Below Kämpf is first on the forecheck, but when the D cuts back he does what he almost always does — he backs up and gets on the defensive side of things, making sure he doesn’t get trapped low. When the puck gets pushed out into the neutral zone, he’s there a step before Nashville’s player, able to push the puck back from Toronto’s end, creating a chance the other way.

He’s at the top of the screen in the GIF below. Watch him notice that Leafs defenceman Morgan Rielly is a step ahead of him, and immediately pull the parachute and pull back to cover for the D-man.

When he does get trapped below the goal line, he works like hell to get back. He starts in the bottom left here, but look at the pride he takes in getting back above the puck.

In this clip below he starts on the left side of the picture, and forechecks while staying above his guy. Then he pulls out and acts as F3 (out of the frame), surveying the Nashville breakout. Then he gets above the middle, snuffs anything dangerous out, and ends up taking the body as Nashville dumps the puck in.

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Those clips make the point, but watching his defensive positioning over a hockey game is seriously fascinating. Any offence he gets is because the way he plays defence moves the puck the other way, and sometimes the other team just flat-out makes mistakes. You can basically stop the frame at any point during one of his shifts and he’ll be on the right side of things defensively…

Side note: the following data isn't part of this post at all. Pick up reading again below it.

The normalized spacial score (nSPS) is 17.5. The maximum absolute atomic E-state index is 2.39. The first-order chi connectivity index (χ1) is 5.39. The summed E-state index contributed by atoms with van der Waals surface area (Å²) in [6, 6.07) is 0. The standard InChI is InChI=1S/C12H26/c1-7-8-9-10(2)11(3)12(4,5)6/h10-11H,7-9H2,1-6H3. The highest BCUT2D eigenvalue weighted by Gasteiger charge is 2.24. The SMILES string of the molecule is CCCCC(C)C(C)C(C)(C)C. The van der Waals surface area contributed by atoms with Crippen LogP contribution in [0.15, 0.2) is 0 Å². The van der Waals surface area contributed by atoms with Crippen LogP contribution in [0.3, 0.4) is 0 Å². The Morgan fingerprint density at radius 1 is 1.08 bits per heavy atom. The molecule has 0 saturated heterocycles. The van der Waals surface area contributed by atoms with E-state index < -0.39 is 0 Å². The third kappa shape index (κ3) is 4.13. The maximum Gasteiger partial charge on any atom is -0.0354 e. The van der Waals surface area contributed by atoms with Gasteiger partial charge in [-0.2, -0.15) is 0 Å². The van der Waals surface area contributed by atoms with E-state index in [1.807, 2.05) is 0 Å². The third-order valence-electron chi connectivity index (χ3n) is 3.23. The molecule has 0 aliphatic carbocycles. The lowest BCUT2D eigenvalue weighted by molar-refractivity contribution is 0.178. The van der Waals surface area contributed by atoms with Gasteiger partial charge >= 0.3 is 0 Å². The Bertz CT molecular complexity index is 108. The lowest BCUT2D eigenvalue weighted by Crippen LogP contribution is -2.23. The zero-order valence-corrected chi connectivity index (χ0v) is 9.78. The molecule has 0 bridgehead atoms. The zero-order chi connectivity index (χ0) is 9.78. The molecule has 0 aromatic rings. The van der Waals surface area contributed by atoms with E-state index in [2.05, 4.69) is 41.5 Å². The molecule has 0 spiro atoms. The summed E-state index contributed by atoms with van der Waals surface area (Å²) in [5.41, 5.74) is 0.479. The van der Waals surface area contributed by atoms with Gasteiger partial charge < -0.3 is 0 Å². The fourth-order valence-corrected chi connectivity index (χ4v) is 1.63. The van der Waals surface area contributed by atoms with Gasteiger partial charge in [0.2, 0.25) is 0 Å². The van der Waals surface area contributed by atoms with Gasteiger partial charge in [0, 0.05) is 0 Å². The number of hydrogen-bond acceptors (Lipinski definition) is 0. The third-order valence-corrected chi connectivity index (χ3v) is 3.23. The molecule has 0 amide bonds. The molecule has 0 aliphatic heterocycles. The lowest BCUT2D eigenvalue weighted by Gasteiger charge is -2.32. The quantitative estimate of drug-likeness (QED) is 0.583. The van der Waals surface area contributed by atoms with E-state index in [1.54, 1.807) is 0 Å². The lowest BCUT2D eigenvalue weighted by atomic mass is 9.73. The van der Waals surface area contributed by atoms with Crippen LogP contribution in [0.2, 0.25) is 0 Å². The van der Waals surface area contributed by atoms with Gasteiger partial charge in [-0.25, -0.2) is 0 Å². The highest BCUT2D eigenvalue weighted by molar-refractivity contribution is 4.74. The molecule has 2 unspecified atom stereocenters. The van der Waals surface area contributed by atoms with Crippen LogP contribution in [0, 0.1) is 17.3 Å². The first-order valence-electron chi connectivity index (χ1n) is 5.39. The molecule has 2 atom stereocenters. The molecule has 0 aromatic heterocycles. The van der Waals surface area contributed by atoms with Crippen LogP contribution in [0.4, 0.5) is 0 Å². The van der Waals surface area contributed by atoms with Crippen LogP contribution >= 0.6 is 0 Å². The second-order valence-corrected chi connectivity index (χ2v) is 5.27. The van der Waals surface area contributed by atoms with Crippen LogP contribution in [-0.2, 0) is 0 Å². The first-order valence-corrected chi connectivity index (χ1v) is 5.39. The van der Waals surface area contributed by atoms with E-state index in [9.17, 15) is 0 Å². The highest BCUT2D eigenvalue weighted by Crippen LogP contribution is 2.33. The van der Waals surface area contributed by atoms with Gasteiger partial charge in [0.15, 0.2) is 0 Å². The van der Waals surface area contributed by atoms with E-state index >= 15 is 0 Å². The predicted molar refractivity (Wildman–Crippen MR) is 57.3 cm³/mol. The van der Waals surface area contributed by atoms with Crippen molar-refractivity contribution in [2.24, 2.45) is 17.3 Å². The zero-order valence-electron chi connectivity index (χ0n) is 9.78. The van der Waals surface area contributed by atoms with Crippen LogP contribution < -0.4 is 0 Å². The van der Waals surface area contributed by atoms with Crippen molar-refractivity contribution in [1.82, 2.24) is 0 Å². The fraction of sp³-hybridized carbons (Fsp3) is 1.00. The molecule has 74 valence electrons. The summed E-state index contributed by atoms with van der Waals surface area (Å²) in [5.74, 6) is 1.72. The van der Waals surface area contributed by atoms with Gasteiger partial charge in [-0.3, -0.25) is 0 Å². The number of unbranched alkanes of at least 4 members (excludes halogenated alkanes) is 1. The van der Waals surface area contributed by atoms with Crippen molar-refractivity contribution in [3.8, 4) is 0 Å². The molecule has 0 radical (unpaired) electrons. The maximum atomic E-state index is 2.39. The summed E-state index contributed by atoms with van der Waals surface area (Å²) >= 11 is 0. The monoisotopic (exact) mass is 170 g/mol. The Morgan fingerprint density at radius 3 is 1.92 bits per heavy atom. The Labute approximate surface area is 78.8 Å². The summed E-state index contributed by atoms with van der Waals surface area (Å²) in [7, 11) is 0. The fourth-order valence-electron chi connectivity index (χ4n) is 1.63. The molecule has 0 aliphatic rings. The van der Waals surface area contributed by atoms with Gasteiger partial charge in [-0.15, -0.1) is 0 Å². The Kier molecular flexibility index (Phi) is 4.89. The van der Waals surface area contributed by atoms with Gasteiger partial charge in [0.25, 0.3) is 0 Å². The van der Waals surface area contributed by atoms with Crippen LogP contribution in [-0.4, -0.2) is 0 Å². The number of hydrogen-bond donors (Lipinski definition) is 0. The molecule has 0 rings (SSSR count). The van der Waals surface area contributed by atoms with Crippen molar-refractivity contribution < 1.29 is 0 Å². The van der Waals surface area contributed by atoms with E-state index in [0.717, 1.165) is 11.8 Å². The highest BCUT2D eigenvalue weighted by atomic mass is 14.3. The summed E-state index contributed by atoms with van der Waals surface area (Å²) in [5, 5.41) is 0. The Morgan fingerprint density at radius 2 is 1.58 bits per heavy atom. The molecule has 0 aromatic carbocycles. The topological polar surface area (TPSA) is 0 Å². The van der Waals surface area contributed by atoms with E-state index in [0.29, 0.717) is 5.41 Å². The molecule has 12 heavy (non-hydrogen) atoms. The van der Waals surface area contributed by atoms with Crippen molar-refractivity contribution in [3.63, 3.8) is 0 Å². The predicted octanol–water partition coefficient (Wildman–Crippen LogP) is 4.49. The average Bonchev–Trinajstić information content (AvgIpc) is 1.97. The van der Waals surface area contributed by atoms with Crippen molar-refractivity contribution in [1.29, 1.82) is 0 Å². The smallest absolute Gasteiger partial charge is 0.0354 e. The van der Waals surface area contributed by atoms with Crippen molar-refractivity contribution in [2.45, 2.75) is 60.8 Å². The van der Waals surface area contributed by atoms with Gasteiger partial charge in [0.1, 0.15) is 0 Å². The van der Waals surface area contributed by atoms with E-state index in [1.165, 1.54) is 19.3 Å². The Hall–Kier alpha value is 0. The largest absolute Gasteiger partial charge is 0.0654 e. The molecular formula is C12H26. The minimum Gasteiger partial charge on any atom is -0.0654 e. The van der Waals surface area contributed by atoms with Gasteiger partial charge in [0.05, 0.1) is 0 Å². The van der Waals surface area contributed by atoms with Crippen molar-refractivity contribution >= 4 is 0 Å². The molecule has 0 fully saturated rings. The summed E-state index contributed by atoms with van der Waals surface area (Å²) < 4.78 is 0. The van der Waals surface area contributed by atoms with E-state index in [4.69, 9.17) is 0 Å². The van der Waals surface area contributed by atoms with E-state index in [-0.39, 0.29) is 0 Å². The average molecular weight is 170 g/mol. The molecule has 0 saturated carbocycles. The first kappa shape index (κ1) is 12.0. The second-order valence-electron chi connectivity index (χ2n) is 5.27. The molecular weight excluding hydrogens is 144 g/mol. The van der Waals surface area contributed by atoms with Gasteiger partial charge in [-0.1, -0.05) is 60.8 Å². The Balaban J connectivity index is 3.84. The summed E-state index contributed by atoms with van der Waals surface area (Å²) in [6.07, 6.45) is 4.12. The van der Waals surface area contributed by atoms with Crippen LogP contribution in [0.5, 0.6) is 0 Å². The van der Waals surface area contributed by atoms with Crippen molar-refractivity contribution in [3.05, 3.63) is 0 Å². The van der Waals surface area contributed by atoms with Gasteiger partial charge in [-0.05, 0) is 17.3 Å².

Again, and again…

And again…

And again…

And again…

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And again…

And again. He’s got a strong positional conscience.

Now, let’s not get it mistaken: he’s not a gifted offensive player, but a big part of that is he doesn’t seem to care to be, so much as he knows his role and plays it well. In Tuesday night’s game Kämpf had a 2-on-1 with Ondrej Kase where he hit the D-man in the shin pad at about knee height, and if it hadn’t hit the D, it might’ve hit Kase’s thigh. There are moments that leave you wanting there, as there are around the net where it’s not entirely clear if Kämpf’s able to raise the puck or not.

But he can handle it just fine, and he does get himself into good spots as you saw on the Leafs’ second goal last night. I wouldn’t be stunned if an 82-game season saw Kämpf score 10 by virtue of playing enough minutes with good players and his solid positioning leading to enough opportunities.

In the end though, the Leafs won’t care about all that. If he can handle tough assignments and get the puck going the right way, the Leafs will have an asset they didn’t possess in the post-season last year, which could free up some easier match-ups for their best players in home games. If you’re looking for ways the Leafs could be different this year than in those previous, a true shutdown third line centre would be at the top of the list.

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Three Stars from Day 3 of WJC: Canada’s McTavish joins elite company – Sportsnet.ca

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Canada and the U.S. dominated in their second game of the tournament while Czechia and Finland went toe-to-toe and needed a shootout to determine a winner on Day 3 of the World Junior Hockey Championship.

The Canadian team rebounded from a sluggish performance with an 11-1 win over Slovakia, a game in which captain Mason McTavish added his name to the country’s record books.

Against Switzerland, the United States took their game to another gear that their opponent could not match as they cruised to a 7-1 victory to improve to 2-0 at the tournament.